(Hall et al., 2005). This implies that interpolations that traverse near the origin of the latent space will suffer degradation in output fidelity/quality, which has been confirmed for GANs in (White, 2016). A similar proof for a distribution mismatch can be shown for the uniform distribution.We note that we are not the first to propose a solution to this problem. Several prior approaches have proposed solutions, either through new interpolation schemes or new prior distributions different from normal or uniform that suffer less distribution mismatch. White et al. proposes spherical linear interpolation by following the geodesic curve on a hypersphere to avoid interpolating near the origin (and thereby minimize distribution mismatch) if the latent points are sampled uniformly on a sphere with finite radius (White, 2016). However, this interpolation is not semantically meaningful if the path becomes too long and it passes through unnecessary images as noted in (Kilcher et al., 2018). Similar to spherical interpolation, (Agustsson et al., 2019) propose a normalized interpolation. Yet, it inherits similar issues as in spherical interpolation in not being the shortest path.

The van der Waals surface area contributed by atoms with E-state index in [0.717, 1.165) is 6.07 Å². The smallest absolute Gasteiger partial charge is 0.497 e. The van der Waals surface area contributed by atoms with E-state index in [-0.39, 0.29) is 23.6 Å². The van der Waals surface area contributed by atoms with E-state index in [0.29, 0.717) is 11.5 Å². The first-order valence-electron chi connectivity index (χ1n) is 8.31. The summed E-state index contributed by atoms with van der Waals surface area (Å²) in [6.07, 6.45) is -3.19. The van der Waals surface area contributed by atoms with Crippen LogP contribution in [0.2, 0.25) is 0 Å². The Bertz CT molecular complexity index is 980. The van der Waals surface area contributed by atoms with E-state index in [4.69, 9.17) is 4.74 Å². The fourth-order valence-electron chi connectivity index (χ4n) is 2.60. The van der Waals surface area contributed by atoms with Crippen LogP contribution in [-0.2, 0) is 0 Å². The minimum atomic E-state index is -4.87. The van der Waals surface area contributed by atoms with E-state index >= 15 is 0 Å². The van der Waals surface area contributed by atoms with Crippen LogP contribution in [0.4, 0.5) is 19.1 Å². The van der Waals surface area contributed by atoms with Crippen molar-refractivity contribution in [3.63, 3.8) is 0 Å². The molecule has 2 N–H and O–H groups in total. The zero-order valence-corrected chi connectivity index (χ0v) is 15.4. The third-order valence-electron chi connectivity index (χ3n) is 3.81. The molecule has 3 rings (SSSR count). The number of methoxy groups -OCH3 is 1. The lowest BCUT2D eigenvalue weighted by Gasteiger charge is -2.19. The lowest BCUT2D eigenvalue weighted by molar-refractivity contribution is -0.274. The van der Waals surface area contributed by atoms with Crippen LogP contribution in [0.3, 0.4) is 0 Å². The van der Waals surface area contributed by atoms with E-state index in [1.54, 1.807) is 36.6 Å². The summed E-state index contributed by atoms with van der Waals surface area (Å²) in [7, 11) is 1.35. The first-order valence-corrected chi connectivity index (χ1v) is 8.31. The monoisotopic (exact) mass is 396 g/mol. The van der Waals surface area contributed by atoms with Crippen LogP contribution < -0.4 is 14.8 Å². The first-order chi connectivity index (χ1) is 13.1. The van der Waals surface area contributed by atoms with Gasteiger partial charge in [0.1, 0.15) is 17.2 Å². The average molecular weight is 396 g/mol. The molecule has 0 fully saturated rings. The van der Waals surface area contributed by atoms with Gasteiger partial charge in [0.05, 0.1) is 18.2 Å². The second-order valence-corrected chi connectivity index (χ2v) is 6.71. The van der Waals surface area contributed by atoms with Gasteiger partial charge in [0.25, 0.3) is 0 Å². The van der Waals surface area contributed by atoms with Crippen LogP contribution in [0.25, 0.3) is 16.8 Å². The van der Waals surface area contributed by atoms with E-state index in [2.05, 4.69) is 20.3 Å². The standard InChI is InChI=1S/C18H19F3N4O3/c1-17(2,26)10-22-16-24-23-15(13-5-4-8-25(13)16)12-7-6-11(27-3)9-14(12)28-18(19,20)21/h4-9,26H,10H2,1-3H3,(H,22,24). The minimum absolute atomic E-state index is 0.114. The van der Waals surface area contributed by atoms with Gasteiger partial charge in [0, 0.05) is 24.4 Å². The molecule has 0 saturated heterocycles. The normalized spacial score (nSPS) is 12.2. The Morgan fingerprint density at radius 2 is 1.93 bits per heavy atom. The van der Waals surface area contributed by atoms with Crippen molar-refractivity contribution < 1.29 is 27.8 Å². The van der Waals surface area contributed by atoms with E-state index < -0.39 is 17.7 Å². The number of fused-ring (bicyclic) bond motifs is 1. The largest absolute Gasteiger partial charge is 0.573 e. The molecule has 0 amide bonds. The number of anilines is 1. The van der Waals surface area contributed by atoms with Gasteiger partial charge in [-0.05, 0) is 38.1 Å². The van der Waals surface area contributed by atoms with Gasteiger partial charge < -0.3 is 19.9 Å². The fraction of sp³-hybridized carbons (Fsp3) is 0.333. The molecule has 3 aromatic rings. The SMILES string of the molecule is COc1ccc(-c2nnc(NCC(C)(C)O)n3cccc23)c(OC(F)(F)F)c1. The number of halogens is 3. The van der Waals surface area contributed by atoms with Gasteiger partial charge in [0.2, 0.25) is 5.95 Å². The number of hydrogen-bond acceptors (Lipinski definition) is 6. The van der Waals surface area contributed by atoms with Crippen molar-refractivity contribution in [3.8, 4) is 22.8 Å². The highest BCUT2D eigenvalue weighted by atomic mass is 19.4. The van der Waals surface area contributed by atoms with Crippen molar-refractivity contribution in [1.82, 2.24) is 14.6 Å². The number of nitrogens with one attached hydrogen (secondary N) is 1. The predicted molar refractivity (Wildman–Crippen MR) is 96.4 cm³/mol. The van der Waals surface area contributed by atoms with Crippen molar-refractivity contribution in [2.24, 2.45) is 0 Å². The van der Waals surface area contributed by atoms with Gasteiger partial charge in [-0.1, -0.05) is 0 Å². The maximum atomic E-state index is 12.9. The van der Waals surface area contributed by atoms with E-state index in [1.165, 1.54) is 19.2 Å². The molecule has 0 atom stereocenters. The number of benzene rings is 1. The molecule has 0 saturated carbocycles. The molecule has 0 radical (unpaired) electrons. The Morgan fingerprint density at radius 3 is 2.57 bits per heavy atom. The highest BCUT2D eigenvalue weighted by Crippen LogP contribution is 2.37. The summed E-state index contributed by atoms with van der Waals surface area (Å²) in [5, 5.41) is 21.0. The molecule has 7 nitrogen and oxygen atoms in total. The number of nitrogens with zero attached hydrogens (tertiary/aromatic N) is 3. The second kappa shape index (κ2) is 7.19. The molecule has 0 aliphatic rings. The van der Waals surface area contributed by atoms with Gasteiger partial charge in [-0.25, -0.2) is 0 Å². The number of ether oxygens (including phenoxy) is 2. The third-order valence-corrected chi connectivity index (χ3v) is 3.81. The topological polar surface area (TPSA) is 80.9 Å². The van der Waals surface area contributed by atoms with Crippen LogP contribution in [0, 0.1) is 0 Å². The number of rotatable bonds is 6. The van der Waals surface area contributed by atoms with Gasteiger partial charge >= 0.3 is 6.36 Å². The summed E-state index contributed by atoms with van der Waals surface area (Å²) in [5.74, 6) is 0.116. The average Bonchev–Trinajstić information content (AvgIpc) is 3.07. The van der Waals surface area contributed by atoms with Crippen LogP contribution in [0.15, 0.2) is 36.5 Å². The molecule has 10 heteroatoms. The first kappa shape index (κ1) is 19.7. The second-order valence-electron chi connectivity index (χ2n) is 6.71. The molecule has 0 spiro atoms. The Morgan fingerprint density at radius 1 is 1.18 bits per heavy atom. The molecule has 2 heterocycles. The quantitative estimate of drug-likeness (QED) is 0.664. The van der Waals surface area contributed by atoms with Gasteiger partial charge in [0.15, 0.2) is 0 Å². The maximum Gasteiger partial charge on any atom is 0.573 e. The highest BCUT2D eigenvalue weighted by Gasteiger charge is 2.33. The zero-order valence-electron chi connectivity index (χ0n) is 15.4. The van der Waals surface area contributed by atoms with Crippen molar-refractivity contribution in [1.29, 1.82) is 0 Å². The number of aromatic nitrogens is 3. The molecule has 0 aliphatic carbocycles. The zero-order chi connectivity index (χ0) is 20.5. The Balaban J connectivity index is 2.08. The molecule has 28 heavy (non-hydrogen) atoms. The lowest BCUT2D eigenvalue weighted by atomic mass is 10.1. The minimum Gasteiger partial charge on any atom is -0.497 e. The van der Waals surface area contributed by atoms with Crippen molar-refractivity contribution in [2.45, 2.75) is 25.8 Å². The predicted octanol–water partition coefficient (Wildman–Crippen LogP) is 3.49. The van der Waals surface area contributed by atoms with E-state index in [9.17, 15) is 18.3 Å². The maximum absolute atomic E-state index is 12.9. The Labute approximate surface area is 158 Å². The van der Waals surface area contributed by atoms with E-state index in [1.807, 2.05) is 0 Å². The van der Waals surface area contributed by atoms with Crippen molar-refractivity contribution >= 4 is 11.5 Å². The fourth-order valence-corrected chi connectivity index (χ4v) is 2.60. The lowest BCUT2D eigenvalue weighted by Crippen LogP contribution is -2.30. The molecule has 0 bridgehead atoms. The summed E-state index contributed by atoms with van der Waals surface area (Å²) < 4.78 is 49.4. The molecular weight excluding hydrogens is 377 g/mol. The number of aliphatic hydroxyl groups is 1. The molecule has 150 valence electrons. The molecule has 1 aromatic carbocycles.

Other approaches have attempted to define new prior distributions to ensure the interpolated points have low distribution mismatch. This is similar to the method we employ in our paper, except ours is nonparametric. Kilcher et al. propose a new prior distribution defined as follows:
(3) 
where is the dimension of the latent space,
is the Gamma distribution and
is a latent vector (Kilcher et al., 2018). Latent spaces defined using this prior distribution do not suffer as much from midpoint distribution mismatch. Further work by Lesniak et al. showed that the Cauchy distribution induces a midpoint distribution which is the same as itself (Leśniak et al., 2019). However, the Cauchy distribution has undefined moments, which makes analysis difficult, and also is heavytailed, which can lead to undesirable outputs.3 Design of nonparametric priors for GANs